Model Name Tatsumi CPU Cooler
    Model Number SCTTM-1000B
    Compatibility Intel: 775/1150/1155/1156/1366/2011 and
    AMD: AM2/AM2+/AM3/AM3+/FM1/FM2/FM2+
    (NOTE: For mounting on motherboards with the AMD-Socket, the original back plate of the motherboard will be necessary. Please check prior to purchase.)
    Overall Dimensions 102 x 146 x 83 mm (W x H x D) including fan
    Weight 360g (Heatsink only)
    Base Plate Material Nickel-plated Copper
    Included Accessories Mounting plate x 2 (Intel), mounting plate x 2 (AMD), mounting bar x 1, screws for clips x 4, mainboard screws x 8, mounting screws x 2, back plate spacer (Socket 775) x 1, washers x 4, wrench x 1, fan clips x 2, thermal grease, backplate, installation manual
    Fan Model Name Slip Stream 92 PWM
    Fan Model Number SY9225SL12M-P
    Fan Dimension 92 x 92 x 25 mm
    Noise Level 7.2 – 31.07 dBA
    Air Flow 6.70 – 55.55 CFM
    Noise Level 7.2 – 31.07 dBA
    Fan speed 300 – 2500 RPM ± 10%
    Voltage / Current DC 12V / 0.18A
    Static Pressure 7.35 – 22.46 Pa
    Bearing Type Sleeve Bearing
    Warranty 24 months

    * Additional details available here


    First Impressions


    Scythe Tatsumi - Front Scythe Tatsumi - Side


    Now the Tatsumi is out of its box we get a chance to take a proper look and wow it’s small. At 102mm(W) x 83mm(D) x 146mm(H) it is probably the smallest CPU cooler I’ve ever laid hands on, so should fit in almost any case too.

    My second thought was how solid it is, I honestly believe if I were to accidentally drop it, it’d be the floor that would come out second best! The build quality is really that good. Although it most likely won’t win any awards with its looks.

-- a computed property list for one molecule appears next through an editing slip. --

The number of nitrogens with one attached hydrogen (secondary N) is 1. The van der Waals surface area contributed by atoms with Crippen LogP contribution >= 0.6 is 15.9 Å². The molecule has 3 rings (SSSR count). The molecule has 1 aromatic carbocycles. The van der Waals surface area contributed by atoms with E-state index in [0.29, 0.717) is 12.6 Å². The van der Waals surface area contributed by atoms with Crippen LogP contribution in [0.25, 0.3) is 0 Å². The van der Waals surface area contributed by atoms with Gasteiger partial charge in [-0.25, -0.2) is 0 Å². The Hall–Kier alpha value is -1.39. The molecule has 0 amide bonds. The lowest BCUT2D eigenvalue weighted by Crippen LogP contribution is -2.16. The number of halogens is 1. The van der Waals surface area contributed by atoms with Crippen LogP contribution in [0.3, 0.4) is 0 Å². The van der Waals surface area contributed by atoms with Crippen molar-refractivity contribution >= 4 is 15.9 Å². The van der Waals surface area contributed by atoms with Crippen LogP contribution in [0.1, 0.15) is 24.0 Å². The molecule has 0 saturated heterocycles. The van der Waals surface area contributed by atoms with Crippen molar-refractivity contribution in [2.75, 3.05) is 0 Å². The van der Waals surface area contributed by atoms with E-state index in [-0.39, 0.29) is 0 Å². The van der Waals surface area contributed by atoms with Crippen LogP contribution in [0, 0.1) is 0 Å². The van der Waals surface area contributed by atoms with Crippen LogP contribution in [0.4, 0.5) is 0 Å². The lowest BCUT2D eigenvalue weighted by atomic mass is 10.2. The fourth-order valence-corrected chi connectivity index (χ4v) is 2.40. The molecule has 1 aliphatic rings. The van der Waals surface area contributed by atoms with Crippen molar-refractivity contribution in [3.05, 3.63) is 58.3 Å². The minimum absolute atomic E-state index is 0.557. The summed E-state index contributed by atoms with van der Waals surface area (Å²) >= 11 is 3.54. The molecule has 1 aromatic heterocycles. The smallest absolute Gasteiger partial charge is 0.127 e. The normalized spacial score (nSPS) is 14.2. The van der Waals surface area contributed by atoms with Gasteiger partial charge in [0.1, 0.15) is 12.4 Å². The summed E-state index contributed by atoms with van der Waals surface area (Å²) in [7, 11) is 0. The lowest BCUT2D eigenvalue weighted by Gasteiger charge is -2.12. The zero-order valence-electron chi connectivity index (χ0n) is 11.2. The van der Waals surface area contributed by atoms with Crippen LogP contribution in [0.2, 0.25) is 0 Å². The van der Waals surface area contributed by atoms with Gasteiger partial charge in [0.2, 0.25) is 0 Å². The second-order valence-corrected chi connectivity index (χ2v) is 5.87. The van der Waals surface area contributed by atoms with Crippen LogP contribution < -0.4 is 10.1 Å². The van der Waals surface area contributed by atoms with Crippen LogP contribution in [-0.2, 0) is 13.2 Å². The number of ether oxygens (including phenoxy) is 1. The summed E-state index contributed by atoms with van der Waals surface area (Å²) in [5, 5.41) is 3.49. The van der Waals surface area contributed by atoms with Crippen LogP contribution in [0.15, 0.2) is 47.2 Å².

From the front and side, we can easily see the three 6mm copper heat pipes running through the copper base and incredibly dense aluminium fin stack (coined M.A.P.S or Multiple Airflow Pass-through Structure by Scythe). Of course when set in place and installed in your Gaming rig, you’re unlikely to see this. Taking a look from the side shows the Tatsumi fan stack is slightly staggered to allow the use of any RAM modules of any size.


    Scythe Tatsumi - Top Scythe Tatsumi - Bottom


    From the top (the bit you’ll see the most of), we see a large (at 102mm x 83mm it isn’t actually large at all, but the largest noticeable part) aluminium fin with the Scythe logo embossed in the dead centre. We can also see the signature Scythe heat pipe caps, which I’m told are there to help dissipate heat.

    Underneath we get to see a highly polished nickel-plated copper base which is protected from scratches by a plastic sticker (heed to clear warning and remove before installation! 😉 ).


    Scythe Tatsumi - Angled Scythe Tatsumi - Front with Fan Scythe Tatsumi - Angled Right


    Having a quick look at the Scythe Tatsumi pre-assembled and un-installed shows that the diminutive little CPU cooler doesn’t look bad at all. Perhaps the only grievance I have is the multi-coloured cable running from the 92mm PWM fan, it’s only a small touch, but it would’ve been nice if this was sleeved or in the very least all one colour.